In addition to the aforementioned changes, testing will be extended to four days instead of two. English sections will be administered April 17 and 19, with math sections administered April 18 and 20.

“When we were administering the test [in the gym] for two straight days, we just had a lot of kids all in the same place, and it created a very loose testing environment,” Martin said. “It encouraged a lot of kids who just wanted to leave to go through the test as fast as possible and not really try their best.”

In addition to changing the environment and format of the test, administration will provide new incentives for juniors to perform at higher standards.

“[Buchanan] went to all the junior English classes and talked about [these] incentives,” Martin said. “If anyone wants to enter an upper-level class next year, for example, they have to perform at a level that will prove their readiness to take that class through CAASPP.”

In other words, satisfactory performance will be made a requirement for a student who wishes to enroll in certain senior classes. This requirement will apply to AP classes in particular, according to Martin.

For juniors currently enrolled in the Honors or AP English III course taught by English teacher Kathleen Schultheis, doing well on CAASPP has become a new prerequisite for “grade bumps” in the class.

“[Schultheis] already offers a grade bump if a student passes the AP test in May, so we asked her to make satisfactory performance on the CAASPP another requirement,” Martin said. “We figured that if you’re already scoring well on a college-level English exam, you should be able to do well on CAASPP, too.”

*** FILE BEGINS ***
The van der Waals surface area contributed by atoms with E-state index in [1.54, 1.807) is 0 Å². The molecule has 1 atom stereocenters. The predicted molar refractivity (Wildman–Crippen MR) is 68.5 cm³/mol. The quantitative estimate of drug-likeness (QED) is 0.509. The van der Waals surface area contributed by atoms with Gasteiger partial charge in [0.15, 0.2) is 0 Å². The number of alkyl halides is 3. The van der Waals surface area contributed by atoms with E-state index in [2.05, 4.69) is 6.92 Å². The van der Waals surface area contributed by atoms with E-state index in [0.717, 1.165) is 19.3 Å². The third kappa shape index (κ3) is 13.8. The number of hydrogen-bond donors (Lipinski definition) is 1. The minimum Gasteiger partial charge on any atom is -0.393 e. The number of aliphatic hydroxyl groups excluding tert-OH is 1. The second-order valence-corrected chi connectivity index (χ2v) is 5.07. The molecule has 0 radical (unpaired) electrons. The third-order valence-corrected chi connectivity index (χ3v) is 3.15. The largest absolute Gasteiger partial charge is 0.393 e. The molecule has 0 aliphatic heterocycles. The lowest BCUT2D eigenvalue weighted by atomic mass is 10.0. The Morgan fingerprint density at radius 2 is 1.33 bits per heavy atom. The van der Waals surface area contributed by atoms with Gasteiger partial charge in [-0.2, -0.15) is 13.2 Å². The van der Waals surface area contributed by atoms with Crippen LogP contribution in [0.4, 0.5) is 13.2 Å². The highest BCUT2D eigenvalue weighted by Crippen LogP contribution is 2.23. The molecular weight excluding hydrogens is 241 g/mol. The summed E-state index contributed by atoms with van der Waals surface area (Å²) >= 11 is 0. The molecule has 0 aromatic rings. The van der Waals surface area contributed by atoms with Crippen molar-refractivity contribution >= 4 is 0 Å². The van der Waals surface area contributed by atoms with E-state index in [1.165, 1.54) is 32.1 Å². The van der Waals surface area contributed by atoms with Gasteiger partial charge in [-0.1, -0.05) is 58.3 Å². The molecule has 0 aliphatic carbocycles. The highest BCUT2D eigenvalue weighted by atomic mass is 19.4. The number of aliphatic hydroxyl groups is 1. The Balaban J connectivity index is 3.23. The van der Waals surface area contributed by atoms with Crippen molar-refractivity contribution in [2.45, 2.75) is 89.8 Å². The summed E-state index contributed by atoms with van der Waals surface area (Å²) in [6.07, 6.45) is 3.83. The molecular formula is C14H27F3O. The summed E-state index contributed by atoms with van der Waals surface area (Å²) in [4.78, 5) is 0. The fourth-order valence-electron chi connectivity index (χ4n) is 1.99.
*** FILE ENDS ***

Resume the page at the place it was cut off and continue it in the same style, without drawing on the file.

Though incentives will be limited to grade bumps and senior course prerequisites this year, administration is looking into adding more in the future.

“We’re considering parking incentives, for example,” Martin said. “But that can’t happen anytime this year, because we’ve got the solar panel project and a lot of other crazy parking stuff already going on.”

Many of us didn’t feel motivated to study or try hard [on CAASPP] because we knew our grades wouldn’t reflect our results. There wasn’t a huge incentive to do well.”

— Ivy Bi

However, Martin is still cautious on what additional incentives may imply.

“Some people are naturally better test takers than others, so we don’t want this misconception of, ‘Oh, only the 4.0 kids get this bonus!’ or whatever,” Martin said. “That’s why incentives need to be crafted really carefully.”

Martin also expressed concerns that some changes may exacerbate student stress.

“We contemplated putting CAASPP on the transcript this year, but we don’t want to punish students and have them stress out even more,” Martin said.

However, Bi believes that including CAASPP on student transcripts would be effective as an additional incentive.

“Many of us didn’t feel motivated to study or try hard [on CAASPP] because we knew our grades wouldn’t reflect our results,” Bi said. “There wasn’t a huge incentive to do well.”

Administration’s revamp of CAASPP is ultimately designed to help students succeed on the test.

“What we did this year was an effort to create an environment that was more conducive to students being successful and wanting to do well on the test,” Martin said. “All we want is for students to do their best and try their hardest.”